• They manage to use some big words or concepts but make them fully understood.
    • They are often interviewed on comedy central, the only really good news network.

    Caution: self styled skeptics are often bad sources because they really do think they understand the science, but may not.

    • As a rule if a non-specialist or highly experienced writer tells you that a certain area of science is simple to understand, check your wallet.
    • If a skeptic tells you that “many peer reviewed studies” have proven/disproven something, check your wallet. Then check for the studies.
    • If an argument is the counter to the argument that the science is controlled by big business, chances are both the original argument and the counter argument are worthless.
    • Notice how self styled skeptics often follow a party line that is as much derived from authority as any other argument they may reject because it is derived from authority.

    So what are some good science sources, and what are the bad ones?

    A few days ago I asked my Facebook friends to suggest what they thought were good, vs. bad, sources on science. Below I’ve placed their recommendations, without links. That is partly because I don’t want to have links to bad sources on this site. If you enter the term supplied here you can find the referenced resources easily.

    If you disagree with anything on this list, or want to add to it, just drop a comment below.

    I have not included sites like Physorg and other science news aggregator sites. See above for my opinion on those sites. Interestingly, these sites were listed by Facebook friends as either bad or good. In truth, they are probably either bad or good depending on what you do with them.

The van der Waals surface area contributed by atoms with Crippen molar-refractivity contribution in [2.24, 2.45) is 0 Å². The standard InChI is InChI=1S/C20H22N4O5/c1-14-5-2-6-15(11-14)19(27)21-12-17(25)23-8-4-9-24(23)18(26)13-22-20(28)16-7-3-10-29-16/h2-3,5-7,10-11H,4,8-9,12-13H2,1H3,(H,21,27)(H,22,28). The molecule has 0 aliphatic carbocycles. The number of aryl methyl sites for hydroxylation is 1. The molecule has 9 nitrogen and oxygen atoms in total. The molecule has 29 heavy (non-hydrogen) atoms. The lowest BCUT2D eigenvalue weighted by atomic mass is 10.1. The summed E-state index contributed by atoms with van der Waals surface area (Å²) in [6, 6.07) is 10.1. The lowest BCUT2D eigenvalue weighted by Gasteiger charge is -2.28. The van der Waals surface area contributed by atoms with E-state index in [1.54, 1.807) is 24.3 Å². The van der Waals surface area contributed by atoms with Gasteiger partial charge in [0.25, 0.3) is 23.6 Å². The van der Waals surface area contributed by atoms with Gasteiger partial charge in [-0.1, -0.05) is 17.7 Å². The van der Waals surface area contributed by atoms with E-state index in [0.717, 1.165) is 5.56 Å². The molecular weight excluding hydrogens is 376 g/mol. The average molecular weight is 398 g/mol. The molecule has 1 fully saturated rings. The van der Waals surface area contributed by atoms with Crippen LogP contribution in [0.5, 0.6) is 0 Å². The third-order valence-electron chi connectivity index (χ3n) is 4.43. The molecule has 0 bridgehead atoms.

Not everything here is exactly a science site but you can see where those listings are still relevant.

    Science Sources People Say Are Good

    The Global Warming Fact of the Day Facebook Page
    RealClimate
    SkepticalScience.com
    Science Based Medicine
    Bad Astronomy
    PolitiFact
    Christian Science Monitor
    Wikipedia (Especially as a really smart search engine)
    Talk Origin
    SCOTUSBlog
    Federation of American Scientists
    Cultural Cognition Project
    Questia
    Mayo Clinic
    Carl Zimmer
    XKCD

    Science Sources People Say Are Bad

    Whats Up With That
    Briebart
    InfoWars
    Natural News
    The Truth Wins
    Thunderbolts.info
    Answers in Genesis
    Discovery Institute
    Real Science
    Dr. Oz
    Mercola
    Collective Evolution
    Food Babe
    Spirit Science
    International Medical Council on Vaccination

    Who thinks what about climate change and science?

    Two items of interest.